The Sept. 11 attacks were decisive for him, Sheehy wrote in his 2023 memoir, “Mudslingers.”

“Like a lot of young men in the early 2000s, I was eager to fight,” he wrote. “Who needed college when the world seemingly was on fire?”

His parents insisted on college, he wrote, so he applied and gained admission to the U.S. Naval Academy.

Adkins, his roommate for all four years, said Sheehy was driven and exacting. He took issue with the film “300,” Adkins said, because he said it included inaccuracies about the Battle of Thermopylae in the Greco-Persian Wars. He was first impressed by the woman who would become his wife, Carmen, a Naval Academy classmate who would go on to became a Marine, because she could do more pull-ups than he could, according to Adkins.

While at the Naval Academy, Sheehy also went to Ranger School in 2006, the Army’s rigorous tactical leadership course, part of what he described as an “experimental program” to integrate Navy officers in Army operations at a time when Special Operations units were under pressure globally.

Another classmate, Donnie Horner III, said Sheehy “doesn’t view being a Ranger, being a SEAL or even being a U.S. Senate candidate at 38 as something to brag about or a feather in his cap. He sees it as his commitment to duty and service.”

Reflecting on Sheehy’s current task of translating that experience to the campaign trail, Horner said: “I would say it would not come naturally for him to talk about his extraordinary career as a Ranger or a SEAL.”

Sheehy completed SEAL training in 2009 and quickly deployed to Iraq.

“I went right to a team that was already deployed,” Sheehy said in the November 2023 interview, explaining to a county sheriff and podcast host in Montana how he graduated, drove across the country, “hopped on a plane, and was in Iraq a day later.”

Sheehy was eager to see combat, as he wrote in his memoir, but he spent much of his first deployment in an operations center in Baghdad, according to Matt Stevens, the commanding officer of the SEAL team that welcomed the young recruit.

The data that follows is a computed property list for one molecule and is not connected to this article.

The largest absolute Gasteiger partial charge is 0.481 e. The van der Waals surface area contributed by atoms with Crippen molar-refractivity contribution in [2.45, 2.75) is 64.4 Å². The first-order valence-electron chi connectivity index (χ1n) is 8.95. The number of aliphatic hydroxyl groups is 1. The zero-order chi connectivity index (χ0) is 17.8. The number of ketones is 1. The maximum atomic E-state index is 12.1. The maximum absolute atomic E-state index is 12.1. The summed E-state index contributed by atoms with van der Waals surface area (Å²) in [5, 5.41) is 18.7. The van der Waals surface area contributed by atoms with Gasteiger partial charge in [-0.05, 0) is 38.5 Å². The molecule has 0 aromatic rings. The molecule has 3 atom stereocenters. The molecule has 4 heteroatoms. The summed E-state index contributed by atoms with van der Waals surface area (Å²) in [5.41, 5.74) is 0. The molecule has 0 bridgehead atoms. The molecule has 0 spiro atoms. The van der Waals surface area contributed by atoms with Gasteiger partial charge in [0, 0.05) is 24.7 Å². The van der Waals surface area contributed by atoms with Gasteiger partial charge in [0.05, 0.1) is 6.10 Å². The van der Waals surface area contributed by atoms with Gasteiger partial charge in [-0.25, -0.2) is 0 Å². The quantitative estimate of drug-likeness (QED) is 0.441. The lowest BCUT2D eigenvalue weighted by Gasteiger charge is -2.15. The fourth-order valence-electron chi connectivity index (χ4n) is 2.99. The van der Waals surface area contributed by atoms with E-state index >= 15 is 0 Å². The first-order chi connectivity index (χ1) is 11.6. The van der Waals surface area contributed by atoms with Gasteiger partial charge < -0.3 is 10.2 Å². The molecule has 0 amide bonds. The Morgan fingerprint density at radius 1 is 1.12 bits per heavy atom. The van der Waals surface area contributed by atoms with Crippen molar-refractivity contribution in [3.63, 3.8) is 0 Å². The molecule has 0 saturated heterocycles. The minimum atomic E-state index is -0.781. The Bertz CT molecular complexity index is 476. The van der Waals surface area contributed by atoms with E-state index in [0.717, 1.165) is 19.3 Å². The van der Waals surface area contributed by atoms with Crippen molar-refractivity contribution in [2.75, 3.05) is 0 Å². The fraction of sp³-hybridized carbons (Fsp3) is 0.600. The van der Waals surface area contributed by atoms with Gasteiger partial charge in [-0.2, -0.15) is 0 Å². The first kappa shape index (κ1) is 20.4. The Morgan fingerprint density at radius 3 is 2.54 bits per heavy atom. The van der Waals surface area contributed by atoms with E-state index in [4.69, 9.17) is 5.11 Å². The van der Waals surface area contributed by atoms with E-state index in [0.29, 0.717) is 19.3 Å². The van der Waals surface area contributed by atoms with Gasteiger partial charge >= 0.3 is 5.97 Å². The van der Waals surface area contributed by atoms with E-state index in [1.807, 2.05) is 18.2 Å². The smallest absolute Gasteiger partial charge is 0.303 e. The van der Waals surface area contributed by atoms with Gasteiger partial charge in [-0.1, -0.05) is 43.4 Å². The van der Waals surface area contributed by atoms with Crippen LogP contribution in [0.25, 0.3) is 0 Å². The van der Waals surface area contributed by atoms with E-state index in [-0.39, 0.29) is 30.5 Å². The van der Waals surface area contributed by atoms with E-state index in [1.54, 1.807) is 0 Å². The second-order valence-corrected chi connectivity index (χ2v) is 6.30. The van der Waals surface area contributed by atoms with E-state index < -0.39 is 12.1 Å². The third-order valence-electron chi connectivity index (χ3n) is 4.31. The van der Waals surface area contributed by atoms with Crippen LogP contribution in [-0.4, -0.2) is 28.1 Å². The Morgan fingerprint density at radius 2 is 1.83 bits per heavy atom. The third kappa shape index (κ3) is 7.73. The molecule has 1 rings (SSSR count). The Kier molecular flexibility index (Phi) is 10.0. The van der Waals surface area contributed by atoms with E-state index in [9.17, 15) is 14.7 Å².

Because Sheehy joined midway through the deployment, Stevens said, he focused mainly on behind-the-scenes work in the Iraqi capital.

He did that work well, according to Stevens. “He was more mature than his peers,” said the former commanding officer, “being a guy who could get things done, anticipate and take the initiative.”

Sheehy has said he completed several additional deployments in the Middle East and Central Asia, while also conducting counternarcotics work in South America — “deep in the Amazon” — and taking part in a “special reconnaissance team that would do missions around the world.”

In the fall of 2010, Sheehy assisted in the failed effort to rescue Linda Norgrove, a British aid worker whom the Taliban had kidnapped in eastern Afghanistan, according to Sheehy’s memoir. The effort, botched when a grenade thrown by a U.S. service member killed Norgrove, was led by the same elite SEAL team that would later kill bin Laden, according to published accounts.

Sheehy wrote that he was assigned to a classified task force and served “as a liaison between ‘Blue’ and our Army counterparts.” He recalled that “the process was maddening and the final result dispiriting.”

At an event promoting his memoir earlier this year, he called the Norgrove assignment “one of the most daring hostage rescue missions ever.” And he boasted of his responsibilities as a 25-year-old SEAL: “I’m up there running … you know, a task force to find a hostage.”

Sheehy’s unit had difficulties of its own in Afghanistan.

He was the officer in charge of a small platoon that spent the first half of 2012 deployed mostly in southeast Afghanistan, according to multiple former members of the platoon, some of whom spoke on the condition of anonymity because they were still on active duty or in other fields that do not allow them to discuss past work.

Unlike most of his time in Baghdad, this was a very hazardous deployment for Sheehy — “firefights, IEDs almost daily,” recalled Scott Weaver, a platoonmate who was responsible for clearing explosive devices. The platoon was conducting what are called “village stability operations” — living in small rural outposts and seeking to empower local Afghans to take back control from the Taliban.

April 2012 was an especially brutal month for the platoon. That’s when Sheehy suffered the injuries that earned him a Purple Heart, which came after he was knocked unconscious by an IED blast, according to a local news report about his ceremony.

It was also the month that two members of the platoon were medically evacuated after being wounded in explosive blasts — first Craig Meekins, whom Sheehy carried on his shoulder to a helicopter, in an act that would later earn him a Bronze Star, and then Weaver, who said his left calf was blown off when a truck detonated an explosive device.